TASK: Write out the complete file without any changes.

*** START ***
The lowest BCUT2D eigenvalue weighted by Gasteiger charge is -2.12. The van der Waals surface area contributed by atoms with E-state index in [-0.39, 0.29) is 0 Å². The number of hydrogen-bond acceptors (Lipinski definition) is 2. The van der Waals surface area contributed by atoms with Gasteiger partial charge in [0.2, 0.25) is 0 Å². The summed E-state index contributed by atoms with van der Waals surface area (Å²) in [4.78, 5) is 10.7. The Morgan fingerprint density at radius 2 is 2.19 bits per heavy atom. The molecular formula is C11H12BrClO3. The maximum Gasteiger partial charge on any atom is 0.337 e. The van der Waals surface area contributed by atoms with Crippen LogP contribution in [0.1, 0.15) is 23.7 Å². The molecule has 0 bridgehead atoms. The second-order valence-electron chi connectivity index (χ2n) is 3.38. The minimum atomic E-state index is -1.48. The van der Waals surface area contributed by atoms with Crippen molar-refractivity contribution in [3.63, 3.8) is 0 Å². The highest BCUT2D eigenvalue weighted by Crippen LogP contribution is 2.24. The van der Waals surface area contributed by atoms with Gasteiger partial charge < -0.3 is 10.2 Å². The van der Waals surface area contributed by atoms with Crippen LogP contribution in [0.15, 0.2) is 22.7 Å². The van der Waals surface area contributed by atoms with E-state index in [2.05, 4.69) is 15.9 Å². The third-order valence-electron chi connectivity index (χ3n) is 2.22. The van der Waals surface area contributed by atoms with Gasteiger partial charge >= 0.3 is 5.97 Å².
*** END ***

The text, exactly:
The lowest BCUT2D eigenvalue weighted by Gasteiger charge is -2.12. The van der Waals surface area contributed by atoms with E-state index in [-0.39, 0.29) is 0 Å². The number of hydrogen-bond acceptors (Lipinski definition) is 2. The van der Waals surface area contributed by atoms with Gasteiger partial charge in [0.2, 0.25) is 0 Å². The summed E-state index contributed by atoms with van der Waals surface area (Å²) in [4.78, 5) is 10.7. The Morgan fingerprint density at radius 2 is 2.19 bits per heavy atom. The molecular formula is C11H12BrClO3. The maximum Gasteiger partial charge on any atom is 0.337 e. The van der Waals surface area contributed by atoms with Crippen LogP contribution in [0.1, 0.15) is 23.7 Å². The molecule has 0 bridgehead atoms. The second-order valence-electron chi connectivity index (χ2n) is 3.38. The minimum atomic E-state index is -1.48. The van der Waals surface area contributed by atoms with Crippen molar-refractivity contribution in [3.63, 3.8) is 0 Å². The highest BCUT2D eigenvalue weighted by Crippen LogP contribution is 2.24. The van der Waals surface area contributed by atoms with Gasteiger partial charge < -0.3 is 10.2 Å². The van der Waals surface area contributed by atoms with Crippen LogP contribution in [0.15, 0.2) is 22.7 Å². The van der Waals surface area contributed by atoms with E-state index in [2.05, 4.69) is 15.9 Å². The third-order valence-electron chi connectivity index (χ3n) is 2.22. The van der Waals surface area contributed by atoms with Gasteiger partial charge >= 0.3 is 5.97 Å².